These dedication days not only raise awareness of disability, but also remind us that it is but part of humanity. With or without disabilities, each individual is an equal member of society, worthy of inclusion and development.

It is all about appreciation of different abilities; provision of equal opportunities; accommodative support and adjustments.

Advancing equality requires different people to make an effort and push boundaries at all levels, small and big.

At home, some developments in the cause deserve serious attention:

First, in a judicial review earlier this month, Law Chi-yuen, a pupil of a special school for the intellectually disabled, challenged t…

Rights of the disabled are not an option

It is erroneous to divide people based on whether they have made economic contributions. It is equally wrong to conceive persons with disabilities as non-productive, and even more wrong to see them as a group asking only for favours or welfare.

If a society is to treasure freedom and openness, all its members should be respected as equals. Participation and resource distribution should be based on equality and justice, not status and favouritism.

It is true that the law sometimes defines a person's "worth" in terms of productivity or capacity. For example, in employment compensation, the person's working or earning capacity may be assessed for the purpose of compensation.

The laws may not be intended as such, but these assessments can cause social exclusion. 
A sociologist may tell you that assuming a “sick role” could mean falling into a category that is not always socially favourable. In it, a person may easily be seen as a faulty person, incomplete, undesirable or pro…

Overcoming disability bias is key to equality

The Equal Opportunities Commission has initiated a consultation exercise over the review of our discrimination law. A major area of consultation is in disability equality and rights.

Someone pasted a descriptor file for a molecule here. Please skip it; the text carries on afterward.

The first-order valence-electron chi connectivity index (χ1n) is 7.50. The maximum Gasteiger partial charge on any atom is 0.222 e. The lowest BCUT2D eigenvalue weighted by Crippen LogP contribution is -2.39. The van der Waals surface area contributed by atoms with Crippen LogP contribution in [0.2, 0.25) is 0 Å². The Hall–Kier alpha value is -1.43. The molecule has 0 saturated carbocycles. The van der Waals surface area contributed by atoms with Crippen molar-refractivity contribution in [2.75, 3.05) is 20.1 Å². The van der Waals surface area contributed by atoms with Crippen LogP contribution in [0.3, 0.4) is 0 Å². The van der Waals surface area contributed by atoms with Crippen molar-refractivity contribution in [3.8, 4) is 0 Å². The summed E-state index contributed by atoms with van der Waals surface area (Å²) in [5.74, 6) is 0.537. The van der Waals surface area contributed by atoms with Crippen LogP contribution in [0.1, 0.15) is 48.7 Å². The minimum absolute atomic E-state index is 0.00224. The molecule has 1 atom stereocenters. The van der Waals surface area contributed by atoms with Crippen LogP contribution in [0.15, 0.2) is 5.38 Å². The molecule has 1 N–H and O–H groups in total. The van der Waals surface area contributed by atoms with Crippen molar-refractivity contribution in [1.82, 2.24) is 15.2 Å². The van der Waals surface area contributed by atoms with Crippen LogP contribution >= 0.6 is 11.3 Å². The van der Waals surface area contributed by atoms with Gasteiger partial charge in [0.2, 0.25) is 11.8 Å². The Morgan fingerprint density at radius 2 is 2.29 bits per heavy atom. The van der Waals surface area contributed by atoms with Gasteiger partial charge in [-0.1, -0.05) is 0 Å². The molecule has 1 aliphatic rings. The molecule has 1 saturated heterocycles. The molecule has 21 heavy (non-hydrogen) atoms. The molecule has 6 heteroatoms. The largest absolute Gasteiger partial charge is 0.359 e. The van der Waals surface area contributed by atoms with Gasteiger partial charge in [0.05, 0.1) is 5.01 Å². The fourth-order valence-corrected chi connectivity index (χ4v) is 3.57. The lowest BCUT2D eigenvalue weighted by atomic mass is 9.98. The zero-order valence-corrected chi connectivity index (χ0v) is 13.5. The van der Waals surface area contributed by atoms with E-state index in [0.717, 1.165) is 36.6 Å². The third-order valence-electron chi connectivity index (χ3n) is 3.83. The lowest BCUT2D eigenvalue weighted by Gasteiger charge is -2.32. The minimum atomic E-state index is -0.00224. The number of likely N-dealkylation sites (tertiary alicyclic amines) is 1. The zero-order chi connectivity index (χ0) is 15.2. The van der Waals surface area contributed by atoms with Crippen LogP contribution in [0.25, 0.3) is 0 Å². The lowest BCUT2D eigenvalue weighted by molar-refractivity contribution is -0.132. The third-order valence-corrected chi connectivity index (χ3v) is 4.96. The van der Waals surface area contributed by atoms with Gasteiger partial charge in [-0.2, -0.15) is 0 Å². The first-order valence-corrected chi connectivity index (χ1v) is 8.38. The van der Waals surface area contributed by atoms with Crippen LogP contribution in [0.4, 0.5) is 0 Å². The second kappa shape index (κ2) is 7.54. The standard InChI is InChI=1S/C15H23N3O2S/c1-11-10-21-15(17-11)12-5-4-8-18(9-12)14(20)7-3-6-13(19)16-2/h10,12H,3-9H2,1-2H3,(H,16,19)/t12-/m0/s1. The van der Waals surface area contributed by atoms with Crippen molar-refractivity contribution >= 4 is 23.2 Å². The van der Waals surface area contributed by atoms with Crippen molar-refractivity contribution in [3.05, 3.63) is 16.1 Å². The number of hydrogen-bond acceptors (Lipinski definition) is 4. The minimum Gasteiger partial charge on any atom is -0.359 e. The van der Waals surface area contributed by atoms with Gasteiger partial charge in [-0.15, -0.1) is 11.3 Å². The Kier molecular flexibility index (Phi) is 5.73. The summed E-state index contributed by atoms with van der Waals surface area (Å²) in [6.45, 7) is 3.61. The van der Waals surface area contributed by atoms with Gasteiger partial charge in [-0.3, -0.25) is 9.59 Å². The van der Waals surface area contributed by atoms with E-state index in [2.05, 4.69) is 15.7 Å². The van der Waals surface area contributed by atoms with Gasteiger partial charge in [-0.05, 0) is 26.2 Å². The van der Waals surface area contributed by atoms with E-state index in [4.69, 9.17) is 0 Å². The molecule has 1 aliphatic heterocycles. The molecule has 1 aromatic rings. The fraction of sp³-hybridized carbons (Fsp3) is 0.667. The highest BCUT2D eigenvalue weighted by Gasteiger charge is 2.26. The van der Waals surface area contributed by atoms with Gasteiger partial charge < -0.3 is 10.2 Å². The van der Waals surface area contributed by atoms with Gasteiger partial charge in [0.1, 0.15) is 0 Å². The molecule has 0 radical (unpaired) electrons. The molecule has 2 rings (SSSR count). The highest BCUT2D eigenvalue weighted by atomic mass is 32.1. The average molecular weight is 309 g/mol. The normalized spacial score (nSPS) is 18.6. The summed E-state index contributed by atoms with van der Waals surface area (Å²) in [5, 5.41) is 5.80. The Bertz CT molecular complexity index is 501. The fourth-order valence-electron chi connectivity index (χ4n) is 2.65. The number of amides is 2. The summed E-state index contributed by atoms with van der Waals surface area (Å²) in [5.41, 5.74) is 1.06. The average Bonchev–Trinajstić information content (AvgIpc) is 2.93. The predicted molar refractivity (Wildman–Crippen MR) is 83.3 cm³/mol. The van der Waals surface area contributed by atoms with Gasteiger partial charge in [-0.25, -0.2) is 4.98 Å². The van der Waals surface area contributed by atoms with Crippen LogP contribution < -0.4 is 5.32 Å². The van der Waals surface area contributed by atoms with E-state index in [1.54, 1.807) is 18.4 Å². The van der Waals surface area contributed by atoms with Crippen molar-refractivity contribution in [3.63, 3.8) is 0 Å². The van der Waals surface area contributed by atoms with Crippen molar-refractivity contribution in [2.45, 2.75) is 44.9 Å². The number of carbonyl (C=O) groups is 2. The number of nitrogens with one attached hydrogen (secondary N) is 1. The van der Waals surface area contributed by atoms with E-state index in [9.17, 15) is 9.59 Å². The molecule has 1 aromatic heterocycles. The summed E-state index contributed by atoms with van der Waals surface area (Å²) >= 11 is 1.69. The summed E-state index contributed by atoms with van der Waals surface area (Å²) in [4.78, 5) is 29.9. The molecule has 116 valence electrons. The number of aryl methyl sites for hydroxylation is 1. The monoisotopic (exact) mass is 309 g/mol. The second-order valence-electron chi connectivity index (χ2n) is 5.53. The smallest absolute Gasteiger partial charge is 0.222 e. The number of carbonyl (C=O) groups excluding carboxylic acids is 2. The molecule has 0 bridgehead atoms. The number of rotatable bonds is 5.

The commission recognises that our Disability Discrimination Ordinance (DDO) has significantly lagged behind the global trend and fallen short of international standards since its enactment in 1996.

When talking about disability rights, the most crucial thing is to define disability.

In many common law jurisdictions, disability is set out in broad terms - impairment, malfunction or disorder. Hong Kong's DDO models its definition on Australian law, basing it on a person's traits. The definition is so broad as to include short-term illness.

Britain's Equality Act 2010, however, adopts a different approach. Disability means an impairment having substantial and long-term adverse effects on the person's ability to carry out normal day-to-day activities. It defines disability in relation to particip…

The concept of reasonable adjustment is fundamental to a piece of good disability law

The prominent Oxford scientist Richard Dawkins recently issued a controversial tweet advising a woman to "abort it and try again" if she was pregnant with a baby with Down's syndrome. He said "it would be immoral to bring it into the world if you have the choice".

The tweet caused a storm on social media, and Dawkins was forced to apologise. [See The Guardian's report.]

Even though genetics and science can reveal impairments and limitations, they aren't good predictors of life.

Recently I read a feature about Chris Burke, the celebrated American actor with Down's syndrome. I also recall another story of a talented girl with Down's syndrome, Bryann Burgess, who qualified as a music teacher after undergoing a course of study and an internship at South Carolina University. I wonder what Dawkins would say about them.

The world has a wealth of talented "disabled" people. The famous animal science professor Dr Temple Grandin, who has autism, was…